Viki Semou: Understanding Home in an Era of Movement - Place, Mobility and Identity
Mentor: Alena Alexandrova
Independent reviewer: Erin La Cour
This thesis palpates the multi-dimensionality and complexity of home. It is argued that notions of home are central to the perception of place, identity and belonging, saturating our very philosophy and perception of living as well as our material reality.
Responding to the speeding-up and spreading-out of our times, two main tendencies are forming the two poles of a continuum for defining home (place, movement and identity). One of them is defending the importance of place, fixity, roots and stasis in the formulation of 'home', while the other underlines the advantages of mobility, fluidity and change, thereby detaching 'home' from place. The former is named here sedentary and the latter nomadic.
These responses together with the critiques against them are examined thoroughly, while in the end there is an examination of other ways of understanding home, within and against this polarity.
The tensions between sedentary and nomadic approaches, between attachment and mobility, are articulated in art on two levels; one concerning the production of artworks and the other the identity of artists.
The main goal of this study is to see how artists as agents and creators are influenced by this discussion; at the same time the goal is to develop a theoretical base that can be used as a conceptual tool for art practices related to site-specificity, and to the representation of place and identity -locational or not.
When I met with Viki last year to discuss her work and her ideas for her thesis project, I expressed my concern over her wanting to take on the notion of "home." I spoke with her then about the problems in trying to first define such an intangible notion (linguistically? psychologically? politically? culturally? etc.), and then to utilize, challenge, and apply it in a meaningful, critical manner.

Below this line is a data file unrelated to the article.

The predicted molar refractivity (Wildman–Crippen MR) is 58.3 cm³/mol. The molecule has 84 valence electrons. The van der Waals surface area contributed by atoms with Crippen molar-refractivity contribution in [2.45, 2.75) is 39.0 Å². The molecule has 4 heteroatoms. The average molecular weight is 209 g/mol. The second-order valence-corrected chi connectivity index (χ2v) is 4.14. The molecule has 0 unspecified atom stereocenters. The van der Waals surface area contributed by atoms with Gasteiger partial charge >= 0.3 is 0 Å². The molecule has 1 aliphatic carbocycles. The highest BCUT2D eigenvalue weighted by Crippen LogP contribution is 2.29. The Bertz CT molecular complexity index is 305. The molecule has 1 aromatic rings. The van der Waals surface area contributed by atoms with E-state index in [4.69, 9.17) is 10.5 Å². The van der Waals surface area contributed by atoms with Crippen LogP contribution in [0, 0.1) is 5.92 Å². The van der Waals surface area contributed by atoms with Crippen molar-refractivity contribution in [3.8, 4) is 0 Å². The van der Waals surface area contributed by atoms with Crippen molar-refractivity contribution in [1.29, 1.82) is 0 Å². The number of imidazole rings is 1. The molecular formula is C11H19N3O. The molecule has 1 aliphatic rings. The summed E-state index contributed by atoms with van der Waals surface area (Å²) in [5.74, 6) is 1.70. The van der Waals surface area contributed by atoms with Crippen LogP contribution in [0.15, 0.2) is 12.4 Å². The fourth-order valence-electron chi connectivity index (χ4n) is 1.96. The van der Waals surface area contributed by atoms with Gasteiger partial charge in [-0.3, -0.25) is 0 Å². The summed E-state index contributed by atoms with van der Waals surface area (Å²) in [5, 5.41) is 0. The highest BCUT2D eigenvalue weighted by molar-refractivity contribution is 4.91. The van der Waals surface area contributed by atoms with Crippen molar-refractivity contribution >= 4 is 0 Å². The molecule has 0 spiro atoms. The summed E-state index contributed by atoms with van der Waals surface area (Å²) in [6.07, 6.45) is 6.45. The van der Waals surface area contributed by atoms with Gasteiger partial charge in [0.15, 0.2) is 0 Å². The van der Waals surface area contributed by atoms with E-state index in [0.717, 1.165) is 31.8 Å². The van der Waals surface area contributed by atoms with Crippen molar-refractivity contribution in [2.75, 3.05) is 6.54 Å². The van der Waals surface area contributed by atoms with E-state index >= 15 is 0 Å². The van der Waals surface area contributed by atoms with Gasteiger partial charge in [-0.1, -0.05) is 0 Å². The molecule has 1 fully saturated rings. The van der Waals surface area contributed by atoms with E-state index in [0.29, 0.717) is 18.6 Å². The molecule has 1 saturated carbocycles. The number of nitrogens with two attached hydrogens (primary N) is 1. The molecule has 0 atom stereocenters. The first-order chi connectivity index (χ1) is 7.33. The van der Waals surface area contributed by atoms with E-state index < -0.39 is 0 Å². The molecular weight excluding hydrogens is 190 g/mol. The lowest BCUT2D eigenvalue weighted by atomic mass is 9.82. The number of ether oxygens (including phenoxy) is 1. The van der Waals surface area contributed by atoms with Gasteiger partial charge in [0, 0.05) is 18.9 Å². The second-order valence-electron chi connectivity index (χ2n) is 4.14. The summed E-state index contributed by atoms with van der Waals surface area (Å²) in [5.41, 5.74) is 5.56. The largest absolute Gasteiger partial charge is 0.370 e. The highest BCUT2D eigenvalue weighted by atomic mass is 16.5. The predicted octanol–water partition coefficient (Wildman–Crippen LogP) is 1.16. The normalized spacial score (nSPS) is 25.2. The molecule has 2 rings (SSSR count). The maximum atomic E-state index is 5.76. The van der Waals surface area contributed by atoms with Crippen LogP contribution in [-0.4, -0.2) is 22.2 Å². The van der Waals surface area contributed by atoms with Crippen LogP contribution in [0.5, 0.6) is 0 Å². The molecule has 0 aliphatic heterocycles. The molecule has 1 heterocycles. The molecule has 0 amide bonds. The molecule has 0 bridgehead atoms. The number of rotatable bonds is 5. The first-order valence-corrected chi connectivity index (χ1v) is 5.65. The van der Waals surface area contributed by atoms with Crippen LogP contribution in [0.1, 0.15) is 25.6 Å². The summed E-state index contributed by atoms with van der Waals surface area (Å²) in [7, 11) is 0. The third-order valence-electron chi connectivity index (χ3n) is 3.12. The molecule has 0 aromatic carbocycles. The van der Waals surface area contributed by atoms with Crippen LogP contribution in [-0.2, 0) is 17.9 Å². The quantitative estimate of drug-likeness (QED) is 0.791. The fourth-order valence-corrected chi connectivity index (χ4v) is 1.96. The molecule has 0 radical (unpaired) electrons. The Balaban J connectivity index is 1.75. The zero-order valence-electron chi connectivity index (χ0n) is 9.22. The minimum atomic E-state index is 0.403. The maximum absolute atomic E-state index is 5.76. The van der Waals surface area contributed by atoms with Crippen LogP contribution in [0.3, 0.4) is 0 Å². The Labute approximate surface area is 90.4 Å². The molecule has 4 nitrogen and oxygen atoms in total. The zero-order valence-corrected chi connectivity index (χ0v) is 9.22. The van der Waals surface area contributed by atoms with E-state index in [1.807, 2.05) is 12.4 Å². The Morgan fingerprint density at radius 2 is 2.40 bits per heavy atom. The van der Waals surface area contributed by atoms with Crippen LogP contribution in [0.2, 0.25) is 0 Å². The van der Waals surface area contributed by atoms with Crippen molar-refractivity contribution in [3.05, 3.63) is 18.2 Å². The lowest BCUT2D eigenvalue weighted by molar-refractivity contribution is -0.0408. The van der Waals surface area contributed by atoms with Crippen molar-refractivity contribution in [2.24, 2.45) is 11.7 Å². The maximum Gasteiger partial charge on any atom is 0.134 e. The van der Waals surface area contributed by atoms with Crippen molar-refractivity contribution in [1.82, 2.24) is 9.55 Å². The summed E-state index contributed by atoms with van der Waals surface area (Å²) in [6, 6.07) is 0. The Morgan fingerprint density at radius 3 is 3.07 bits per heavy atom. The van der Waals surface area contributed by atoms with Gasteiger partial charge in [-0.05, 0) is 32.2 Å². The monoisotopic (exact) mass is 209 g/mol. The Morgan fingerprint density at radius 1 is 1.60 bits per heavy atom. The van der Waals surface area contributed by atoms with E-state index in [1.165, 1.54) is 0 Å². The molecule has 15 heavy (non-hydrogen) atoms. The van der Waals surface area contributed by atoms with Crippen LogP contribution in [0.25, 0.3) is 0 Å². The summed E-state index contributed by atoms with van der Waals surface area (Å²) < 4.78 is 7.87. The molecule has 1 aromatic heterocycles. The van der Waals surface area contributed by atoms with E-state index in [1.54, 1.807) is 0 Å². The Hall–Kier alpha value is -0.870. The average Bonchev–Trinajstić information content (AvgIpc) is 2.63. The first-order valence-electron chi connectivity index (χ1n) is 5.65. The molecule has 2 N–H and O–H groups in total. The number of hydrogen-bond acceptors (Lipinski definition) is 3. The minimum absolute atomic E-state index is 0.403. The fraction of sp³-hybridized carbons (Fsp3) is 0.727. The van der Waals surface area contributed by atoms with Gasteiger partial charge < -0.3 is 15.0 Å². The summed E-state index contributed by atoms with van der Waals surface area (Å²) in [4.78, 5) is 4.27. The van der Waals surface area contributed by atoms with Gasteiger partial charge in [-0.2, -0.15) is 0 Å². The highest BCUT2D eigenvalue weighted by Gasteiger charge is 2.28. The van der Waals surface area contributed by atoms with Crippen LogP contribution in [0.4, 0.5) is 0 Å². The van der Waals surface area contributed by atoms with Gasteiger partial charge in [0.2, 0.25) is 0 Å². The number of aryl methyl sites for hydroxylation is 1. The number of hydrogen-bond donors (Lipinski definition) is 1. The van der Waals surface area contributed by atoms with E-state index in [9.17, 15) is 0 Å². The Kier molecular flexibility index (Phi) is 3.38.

What I found in her thesis was quite impressive; Viki clearly spent a great deal of time researching different theories of the notion of home, and not only did she pay careful attention to its relation to place, identity, and belonging, additionally, she chose a nice means of narrowing her topic through the discussion of sedentary vs. nomadic ideas of home. The fact that she took on much secondary material and synthesized the discourse quite well speaks to her motivation in and attention to her work. She very clearly demonstrated that she not only understood the exercise of writing a thesis, but also that she is quite skilled in weaving together opposing theories to create a more complex picture of such a slippery term.
The only problem I saw with Viki's work is that she did not tak the paper to its natural conclusion – the conclusion she set out to achieve in her abstract: "how artists as agents and creators are influenced by this discussion" and how this "can be used as a conceptual tool for art practices related to site-specificity, and to the representation of place and identity-location or not" (2). While she does make mention of the modern mobility of artists, their reluctance in place/nationality-claims, and their ability to challenge dominant (and/or marginal) notions of home, she does so all in the last few paragraphs of her work. Because this idea is established as the drive in her desire to write this paper, it seems she should have spent more time in developing this part of her work – that is, the part where, rather than relying just on theory, she could have applied the theory she worked so intently with to say something novel.
While this last part of her paper was a bit of a let down, overall, I was very impressed with Viki's work. Her writing shows a true interest in effective communication both on a linguistic and theoretical level, and for that, she should be commended. E.l.C.